Root Certificates

GHOSTRIDER2016GHOSTRIDER2016 Posts: 35Member ■■□□□□□□□□
I understand that SLL certificates in the web browser performs a handshake with the certificate on the web server. To ensure that it can trust the web server. If it doesnt have the root certificate then a warning will be given to the user.

My question is with self signed certificates. What if someone hijacks your self signed certificate and copies it to their own computer does it allow the attacker to break the web server ?

Thanks

Comments

  • docricedocrice Posts: 1,706Member ■■■■■■■■■■
    There are lots of nuances to this, but I'll generalize with the understanding I'm not covering all use cases in a single post.

    During the SSL/TLS handshake, the web server sends its certificate (and any issuing CA cert(s)) for the client to validate. Validation is based on validity period (start and end dates stamped on the cert), whether the FDQN in the browser matches up with the Common Name value in the cert, among a few other things including whether the trust chain (the server cert and any issuing certificate authority certificates) cryptographically chain up to the issuing root CA certificate, the latter which is supposed to be already stored in your trusted root certification authorities store provided to you by the OS vendor.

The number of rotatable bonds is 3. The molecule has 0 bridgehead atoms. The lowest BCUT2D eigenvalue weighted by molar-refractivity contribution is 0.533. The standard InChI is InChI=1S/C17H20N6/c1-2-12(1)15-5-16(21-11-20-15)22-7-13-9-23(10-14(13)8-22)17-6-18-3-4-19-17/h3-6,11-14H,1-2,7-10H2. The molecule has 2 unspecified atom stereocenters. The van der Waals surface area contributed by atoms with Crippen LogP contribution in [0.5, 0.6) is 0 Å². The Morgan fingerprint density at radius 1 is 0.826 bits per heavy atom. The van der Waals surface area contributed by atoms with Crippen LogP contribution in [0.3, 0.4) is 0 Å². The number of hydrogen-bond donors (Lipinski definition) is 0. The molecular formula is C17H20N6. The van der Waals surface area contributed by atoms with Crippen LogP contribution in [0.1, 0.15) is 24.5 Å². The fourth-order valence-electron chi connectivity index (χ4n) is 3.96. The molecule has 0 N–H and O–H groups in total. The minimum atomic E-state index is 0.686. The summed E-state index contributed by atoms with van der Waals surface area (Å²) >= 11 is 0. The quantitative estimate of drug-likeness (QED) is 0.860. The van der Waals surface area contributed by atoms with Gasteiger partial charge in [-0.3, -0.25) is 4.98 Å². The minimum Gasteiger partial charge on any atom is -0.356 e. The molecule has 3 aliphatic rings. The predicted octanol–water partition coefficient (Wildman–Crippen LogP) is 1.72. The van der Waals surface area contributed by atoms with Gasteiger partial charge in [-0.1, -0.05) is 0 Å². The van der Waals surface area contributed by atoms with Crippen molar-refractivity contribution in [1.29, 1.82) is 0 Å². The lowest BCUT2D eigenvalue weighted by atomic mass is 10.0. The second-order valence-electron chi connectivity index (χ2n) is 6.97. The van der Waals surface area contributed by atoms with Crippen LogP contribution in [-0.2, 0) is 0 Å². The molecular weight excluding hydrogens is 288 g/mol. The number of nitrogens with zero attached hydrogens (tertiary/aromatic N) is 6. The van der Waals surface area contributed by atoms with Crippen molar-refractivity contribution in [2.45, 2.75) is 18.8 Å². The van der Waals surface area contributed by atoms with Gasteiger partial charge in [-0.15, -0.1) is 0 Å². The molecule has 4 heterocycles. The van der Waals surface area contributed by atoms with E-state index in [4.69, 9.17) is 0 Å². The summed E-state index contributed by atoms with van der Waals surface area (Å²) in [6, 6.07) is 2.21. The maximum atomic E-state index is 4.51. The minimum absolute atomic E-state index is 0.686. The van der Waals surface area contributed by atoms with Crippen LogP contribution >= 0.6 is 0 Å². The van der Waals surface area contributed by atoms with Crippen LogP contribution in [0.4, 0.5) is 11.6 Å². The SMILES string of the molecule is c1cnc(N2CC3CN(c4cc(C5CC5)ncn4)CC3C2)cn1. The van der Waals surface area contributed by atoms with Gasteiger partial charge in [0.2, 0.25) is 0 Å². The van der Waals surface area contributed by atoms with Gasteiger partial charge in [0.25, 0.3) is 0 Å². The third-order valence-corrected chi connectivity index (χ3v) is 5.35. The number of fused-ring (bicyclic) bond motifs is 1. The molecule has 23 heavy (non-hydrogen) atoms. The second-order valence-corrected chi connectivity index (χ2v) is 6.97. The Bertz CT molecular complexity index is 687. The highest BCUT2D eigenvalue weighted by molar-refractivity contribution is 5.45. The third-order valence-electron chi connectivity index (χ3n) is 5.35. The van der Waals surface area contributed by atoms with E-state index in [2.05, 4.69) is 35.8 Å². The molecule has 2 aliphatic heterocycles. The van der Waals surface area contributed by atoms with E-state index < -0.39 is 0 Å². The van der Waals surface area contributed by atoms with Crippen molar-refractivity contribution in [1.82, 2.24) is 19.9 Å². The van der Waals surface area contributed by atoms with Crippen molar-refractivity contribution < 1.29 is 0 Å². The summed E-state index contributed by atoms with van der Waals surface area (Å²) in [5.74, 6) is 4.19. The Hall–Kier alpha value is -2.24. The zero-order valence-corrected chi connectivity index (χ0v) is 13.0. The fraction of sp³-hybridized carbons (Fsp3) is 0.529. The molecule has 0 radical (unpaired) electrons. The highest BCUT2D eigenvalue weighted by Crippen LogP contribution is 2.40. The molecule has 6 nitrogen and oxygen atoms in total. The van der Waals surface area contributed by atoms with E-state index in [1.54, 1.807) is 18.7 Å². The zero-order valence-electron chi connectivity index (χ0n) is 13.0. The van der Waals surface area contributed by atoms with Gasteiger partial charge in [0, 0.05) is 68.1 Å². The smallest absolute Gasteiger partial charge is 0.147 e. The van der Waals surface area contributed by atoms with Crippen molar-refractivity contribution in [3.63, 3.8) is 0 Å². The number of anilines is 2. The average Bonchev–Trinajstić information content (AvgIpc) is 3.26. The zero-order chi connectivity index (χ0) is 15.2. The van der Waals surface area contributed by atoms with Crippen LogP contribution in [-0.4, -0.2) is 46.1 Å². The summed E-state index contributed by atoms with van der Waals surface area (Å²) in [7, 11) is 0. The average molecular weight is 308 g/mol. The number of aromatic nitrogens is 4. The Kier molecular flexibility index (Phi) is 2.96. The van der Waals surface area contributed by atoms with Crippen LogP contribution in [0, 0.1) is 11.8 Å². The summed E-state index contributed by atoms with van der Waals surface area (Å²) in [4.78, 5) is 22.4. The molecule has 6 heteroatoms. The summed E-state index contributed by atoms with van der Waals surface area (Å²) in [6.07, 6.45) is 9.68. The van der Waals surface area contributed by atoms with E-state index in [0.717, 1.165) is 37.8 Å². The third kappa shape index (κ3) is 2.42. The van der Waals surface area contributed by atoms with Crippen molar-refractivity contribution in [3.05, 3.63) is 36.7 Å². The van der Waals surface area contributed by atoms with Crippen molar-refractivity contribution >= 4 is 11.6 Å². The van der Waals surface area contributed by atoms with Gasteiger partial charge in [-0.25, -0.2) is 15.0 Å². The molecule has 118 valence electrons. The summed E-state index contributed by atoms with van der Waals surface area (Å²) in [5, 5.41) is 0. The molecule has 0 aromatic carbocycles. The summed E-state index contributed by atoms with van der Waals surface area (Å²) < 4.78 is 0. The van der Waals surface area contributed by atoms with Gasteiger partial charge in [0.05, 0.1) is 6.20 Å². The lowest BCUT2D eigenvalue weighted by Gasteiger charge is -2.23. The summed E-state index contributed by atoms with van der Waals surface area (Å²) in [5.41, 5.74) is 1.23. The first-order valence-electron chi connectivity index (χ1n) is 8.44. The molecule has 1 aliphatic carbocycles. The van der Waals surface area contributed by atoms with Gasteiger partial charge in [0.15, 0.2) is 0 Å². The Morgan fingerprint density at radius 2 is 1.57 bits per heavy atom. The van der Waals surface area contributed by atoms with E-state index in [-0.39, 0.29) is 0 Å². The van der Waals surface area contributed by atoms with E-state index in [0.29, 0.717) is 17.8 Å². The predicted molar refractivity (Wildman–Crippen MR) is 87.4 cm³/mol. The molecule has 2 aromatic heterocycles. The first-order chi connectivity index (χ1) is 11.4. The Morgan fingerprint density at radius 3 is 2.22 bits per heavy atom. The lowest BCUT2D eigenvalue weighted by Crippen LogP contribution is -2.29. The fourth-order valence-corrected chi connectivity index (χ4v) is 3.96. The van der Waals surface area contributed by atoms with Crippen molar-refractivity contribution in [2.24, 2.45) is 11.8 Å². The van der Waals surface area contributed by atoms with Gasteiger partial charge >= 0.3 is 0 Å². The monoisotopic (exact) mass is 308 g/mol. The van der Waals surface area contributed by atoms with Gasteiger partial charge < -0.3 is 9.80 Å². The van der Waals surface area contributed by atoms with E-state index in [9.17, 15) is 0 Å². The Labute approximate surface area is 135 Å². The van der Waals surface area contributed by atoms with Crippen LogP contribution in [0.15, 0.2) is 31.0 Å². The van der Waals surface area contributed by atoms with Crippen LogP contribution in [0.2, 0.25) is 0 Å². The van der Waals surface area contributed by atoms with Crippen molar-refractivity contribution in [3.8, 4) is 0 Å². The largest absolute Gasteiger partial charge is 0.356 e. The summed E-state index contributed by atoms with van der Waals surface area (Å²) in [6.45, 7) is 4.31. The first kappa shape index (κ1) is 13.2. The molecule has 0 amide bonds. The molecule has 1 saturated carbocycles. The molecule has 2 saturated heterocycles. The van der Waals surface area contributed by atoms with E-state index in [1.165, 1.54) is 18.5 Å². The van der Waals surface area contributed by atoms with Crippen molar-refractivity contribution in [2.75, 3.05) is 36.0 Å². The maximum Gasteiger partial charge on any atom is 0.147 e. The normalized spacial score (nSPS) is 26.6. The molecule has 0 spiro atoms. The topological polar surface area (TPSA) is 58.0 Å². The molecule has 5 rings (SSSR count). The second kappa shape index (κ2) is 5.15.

The critical component with hijacking in this scenario is whether the attacker has the private key of the web server, the client properly validates the trust chain (bad software implementations have known to happen), or whether the MiTM attack can occur because the attacker presents a dynamically-generated cert which happens to be issued by a CA which is trusted by the client (a la BlueCoat and other enterprise-oriented SSL/TLS interception technologies).

    So in the case of a self-signed cert, the attacker generally still needs to have a copy of the private key which corresponds with the public key on the certificate. If the attacker has both the private key and cert and can somehow manipulate the network via routing, ARP spoofing, DNS change, etc., then the interception can take place.
    Hopefully-useful stuff I've written: http://kimiushida.com/bitsandpieces/articles/
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